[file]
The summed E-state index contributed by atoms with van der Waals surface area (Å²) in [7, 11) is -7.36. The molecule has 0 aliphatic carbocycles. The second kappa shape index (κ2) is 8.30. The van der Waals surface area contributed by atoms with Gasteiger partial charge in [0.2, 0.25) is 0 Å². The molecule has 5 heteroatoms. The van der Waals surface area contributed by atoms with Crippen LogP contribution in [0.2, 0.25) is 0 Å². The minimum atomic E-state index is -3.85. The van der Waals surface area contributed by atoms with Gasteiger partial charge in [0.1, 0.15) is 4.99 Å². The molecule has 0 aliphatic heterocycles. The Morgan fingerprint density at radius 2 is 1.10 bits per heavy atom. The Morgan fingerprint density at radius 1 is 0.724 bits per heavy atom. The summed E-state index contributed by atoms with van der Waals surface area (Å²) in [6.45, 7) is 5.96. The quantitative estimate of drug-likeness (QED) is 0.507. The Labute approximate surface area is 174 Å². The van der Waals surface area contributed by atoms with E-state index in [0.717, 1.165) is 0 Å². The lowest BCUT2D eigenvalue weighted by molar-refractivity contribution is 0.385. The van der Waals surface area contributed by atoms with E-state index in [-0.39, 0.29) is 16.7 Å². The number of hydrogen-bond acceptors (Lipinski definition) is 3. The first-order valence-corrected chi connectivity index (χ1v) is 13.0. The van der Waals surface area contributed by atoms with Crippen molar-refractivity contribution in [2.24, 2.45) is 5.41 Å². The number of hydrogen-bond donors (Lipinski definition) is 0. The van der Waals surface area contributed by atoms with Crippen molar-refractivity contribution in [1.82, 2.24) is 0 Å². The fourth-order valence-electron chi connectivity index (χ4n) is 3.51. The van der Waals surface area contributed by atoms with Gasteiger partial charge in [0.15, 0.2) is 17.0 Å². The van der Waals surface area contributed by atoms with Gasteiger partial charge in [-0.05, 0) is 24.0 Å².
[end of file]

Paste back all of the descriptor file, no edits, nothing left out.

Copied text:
The summed E-state index contributed by atoms with van der Waals surface area (Å²) in [7, 11) is -7.36. The molecule has 0 aliphatic carbocycles. The second kappa shape index (κ2) is 8.30. The van der Waals surface area contributed by atoms with Gasteiger partial charge in [0.2, 0.25) is 0 Å². The molecule has 5 heteroatoms. The van der Waals surface area contributed by atoms with Crippen LogP contribution in [0.2, 0.25) is 0 Å². The minimum atomic E-state index is -3.85. The van der Waals surface area contributed by atoms with Gasteiger partial charge in [0.1, 0.15) is 4.99 Å². The molecule has 0 aliphatic heterocycles. The Morgan fingerprint density at radius 2 is 1.10 bits per heavy atom. The Morgan fingerprint density at radius 1 is 0.724 bits per heavy atom. The summed E-state index contributed by atoms with van der Waals surface area (Å²) in [6.45, 7) is 5.96. The quantitative estimate of drug-likeness (QED) is 0.507. The Labute approximate surface area is 174 Å². The van der Waals surface area contributed by atoms with E-state index in [0.717, 1.165) is 0 Å². The lowest BCUT2D eigenvalue weighted by molar-refractivity contribution is 0.385. The van der Waals surface area contributed by atoms with E-state index in [-0.39, 0.29) is 16.7 Å². The number of hydrogen-bond acceptors (Lipinski definition) is 3. The first-order valence-corrected chi connectivity index (χ1v) is 13.0. The van der Waals surface area contributed by atoms with Crippen molar-refractivity contribution in [2.24, 2.45) is 5.41 Å². The number of hydrogen-bond donors (Lipinski definition) is 0. The van der Waals surface area contributed by atoms with Crippen molar-refractivity contribution in [1.82, 2.24) is 0 Å². The fourth-order valence-electron chi connectivity index (χ4n) is 3.51. The van der Waals surface area contributed by atoms with Gasteiger partial charge in [0.15, 0.2) is 17.0 Å². The van der Waals surface area contributed by atoms with Gasteiger partial charge in [-0.05, 0) is 24.0 Å².